Here’s something I’ve been sorely neglecting—I’ve had plenty of people email me asking, and Robert’s even asked me, and I’ve just never had the time. But since I’m sitting on a bus right now, looking out the beautiful New York skyline, I figure now is a really great time. Plus, I have great coffee, and that makes me feel happy.
It’s a What I’m Looking For Post! (Tada!)—the YA edition
I’m sure it’s hard to know what kind of things will strike my interest since you don’t know me. And I certainly can’t give you a good picture of who I am with a few blog posts, or a Twitter account, or even a phone conversation or meeting. One of the reasons I’ve been avoiding this is because my likes are so diverse. I can tell you that I’m interested in people I can relate to on some level, but that really isn’t telling you anything. I love clever writers who can make me laugh with their wit but I also love really emotional descriptions. I love hearing about places I’ve never been and things I’ve never done but also different takes on people just like me…ugh, maybe I’ll just start with what I DON’T like.
I DON’T like people writing for a trend. Please don’t query me with: here is the newest vampire/werewolf/orphan who just realized they have powers super-mega-seller! I’m sorry if you’ve been really interested in the paranormal your whole life and this novel has been bursting out of you for years and the trend just hit at the wrong time, but as soon as the market gets flooded with these things, they stop becoming special and unique. And what I love more than anything is the truly unique. Hint Hint: If you write me a query and tell me how your story is unique, it might help your cause.
The best queries have me at the moment they tell me what’s different about their story than everyone else’s in the world. Even if I think the story sounds okay, I have to ask the querier, “so what? Aren’t there 1001 books like this already out there?” So tell me where the twist is—I love me them twists. What’s different about your character, about your plot? I’m also a huge literature dork, so if you reference Dante’s Inferno or Shakespeare I’ll probably melt into a little puddle. But I can’t promise you’ll get an offer.
I also DON'T like religious books. Excuse my 80's lingo, but it's a little too heavy for me. If the Devil is going down to Georgia and looking for a soul to steal in your novel, however, I may find this intriguing. Just no preaching.
What I would love to find: something timeless. Good books are nice, but great books are around forever and enjoyed over and over. Those are the ones I buy instead of going to the library to borrow. I would love to represent something that I could see my children enjoying as much as I do.
An example of a YA that has touched my heart—Ella Enchanted by Gail Carson Levine (if you haven’t read it, go read it right now before I ruin it for you). The reasons I love it are many-fold and all things that I would love to see again.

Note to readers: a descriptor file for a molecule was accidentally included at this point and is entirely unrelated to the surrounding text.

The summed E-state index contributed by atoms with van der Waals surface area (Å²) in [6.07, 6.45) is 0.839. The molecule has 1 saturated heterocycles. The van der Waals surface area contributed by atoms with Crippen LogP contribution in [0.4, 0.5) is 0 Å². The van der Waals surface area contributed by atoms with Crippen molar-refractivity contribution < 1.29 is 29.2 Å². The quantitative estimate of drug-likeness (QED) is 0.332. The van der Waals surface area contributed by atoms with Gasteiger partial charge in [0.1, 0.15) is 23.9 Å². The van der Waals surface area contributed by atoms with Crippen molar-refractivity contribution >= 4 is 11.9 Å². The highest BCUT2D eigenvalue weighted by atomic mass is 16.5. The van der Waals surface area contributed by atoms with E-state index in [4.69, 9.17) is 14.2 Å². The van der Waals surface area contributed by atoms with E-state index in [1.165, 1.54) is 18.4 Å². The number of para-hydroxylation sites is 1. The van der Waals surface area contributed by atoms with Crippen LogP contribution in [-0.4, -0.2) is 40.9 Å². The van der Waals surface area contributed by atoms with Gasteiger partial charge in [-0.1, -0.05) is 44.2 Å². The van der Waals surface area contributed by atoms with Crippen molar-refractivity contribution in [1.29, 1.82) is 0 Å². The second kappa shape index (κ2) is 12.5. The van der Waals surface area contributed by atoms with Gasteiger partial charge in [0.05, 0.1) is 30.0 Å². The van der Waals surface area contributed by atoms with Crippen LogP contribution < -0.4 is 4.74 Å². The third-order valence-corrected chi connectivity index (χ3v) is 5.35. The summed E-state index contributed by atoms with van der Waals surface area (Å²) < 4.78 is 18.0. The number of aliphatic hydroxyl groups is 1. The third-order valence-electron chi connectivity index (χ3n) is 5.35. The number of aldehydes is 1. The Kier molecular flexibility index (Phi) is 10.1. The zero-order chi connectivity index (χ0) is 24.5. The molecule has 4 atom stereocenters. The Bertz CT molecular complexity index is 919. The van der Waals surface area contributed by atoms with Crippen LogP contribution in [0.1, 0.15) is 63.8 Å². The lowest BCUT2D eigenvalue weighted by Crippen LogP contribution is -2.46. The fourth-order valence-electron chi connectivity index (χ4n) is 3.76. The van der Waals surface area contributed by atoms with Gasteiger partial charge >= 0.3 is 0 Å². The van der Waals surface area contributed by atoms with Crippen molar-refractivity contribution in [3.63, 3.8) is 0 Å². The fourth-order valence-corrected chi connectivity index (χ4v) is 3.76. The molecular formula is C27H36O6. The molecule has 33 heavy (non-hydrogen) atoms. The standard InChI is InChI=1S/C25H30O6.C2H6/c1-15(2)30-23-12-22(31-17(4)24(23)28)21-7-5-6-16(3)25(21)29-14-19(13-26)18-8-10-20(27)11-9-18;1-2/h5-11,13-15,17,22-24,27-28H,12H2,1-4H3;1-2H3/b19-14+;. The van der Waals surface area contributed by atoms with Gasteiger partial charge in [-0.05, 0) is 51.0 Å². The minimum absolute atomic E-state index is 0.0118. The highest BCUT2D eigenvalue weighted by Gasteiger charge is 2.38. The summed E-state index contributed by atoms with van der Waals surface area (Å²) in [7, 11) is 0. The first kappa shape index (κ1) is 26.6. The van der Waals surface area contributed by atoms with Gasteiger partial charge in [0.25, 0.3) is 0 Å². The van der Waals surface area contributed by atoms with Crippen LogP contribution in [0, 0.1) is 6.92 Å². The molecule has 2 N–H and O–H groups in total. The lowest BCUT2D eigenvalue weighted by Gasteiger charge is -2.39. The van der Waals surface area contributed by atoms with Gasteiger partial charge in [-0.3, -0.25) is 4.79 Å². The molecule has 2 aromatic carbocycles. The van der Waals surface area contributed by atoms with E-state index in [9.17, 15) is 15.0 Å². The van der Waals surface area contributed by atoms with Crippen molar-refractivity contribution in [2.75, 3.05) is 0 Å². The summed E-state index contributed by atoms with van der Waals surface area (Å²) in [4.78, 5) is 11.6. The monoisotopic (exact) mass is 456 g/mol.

First: A classic story re-worked with the author’s own twists that make it extremely personal—whoever heard of Cinderella under a curse? I’ll be honest, I didn’t realize it was Cinderella until the very end (be nice, I was 10).
Second: A journey. Yes, all stories have a journey, and no, I don’t mean a (necessarily) physical one. I want to see someone who is different at the end of the story than they were at the beginning. And don’t tell me—show me.
Third: A voice. If you don’t have this, then you don’t have a story. I want to close my eyes and hear the character reading their book aloud to me. It’s all about the little choices. This goes hand in hand with character development—you should know everything there is to know about this person, like they’re your alternate personality, and then their voice will just flow.
Fourth: Love. Face it, your YA has to have some sort of romance, even if it’s on the back burner. Sure, it can be a little steamy, but it should have a buildup, and actually give me butterflies. Don’t rush through the good stuff! I want to fall for Prince Charming, too. But don’t make the mistake of thinking a little love story is enough—there had better be some meat to it.
Fifth: Make your characters round. I love characters that love something, even if it’s not something I normally care about. But the important thing is that they make me love it with them. That they convey their passion for it. Plenty of authors can write this character well. But too many forget that the character has to be a full person, not just a caricature of one. No person is defined by one activity or relationship or event. What else is there about them that makes them who they are? I may not be a hockey star but I can relate to the goalie’s need to support his teammates—I was in the marching band, you know. And I may think that Mathletes is the dumbest thing I’ve ever heard, but if you tell me the girl is there because it’s the only place that’s all boys who don’t judge her for her body, I’ll get that. This is where you’ll find the voice and, for me at least, this is what I’m looking at—who are your characters and what do they have to say? Because interesting people will get into interesting situations—they just can’t help themselves.
When I’m reading, there also has to be some drive, what I call “the urge” to get to the end, the race to the last page because you HAVE to know what happens. So send me something with a storyline that keeps moving, please!
Subject matter? I’ll leave it up to you, you’re the writer! Surprise me!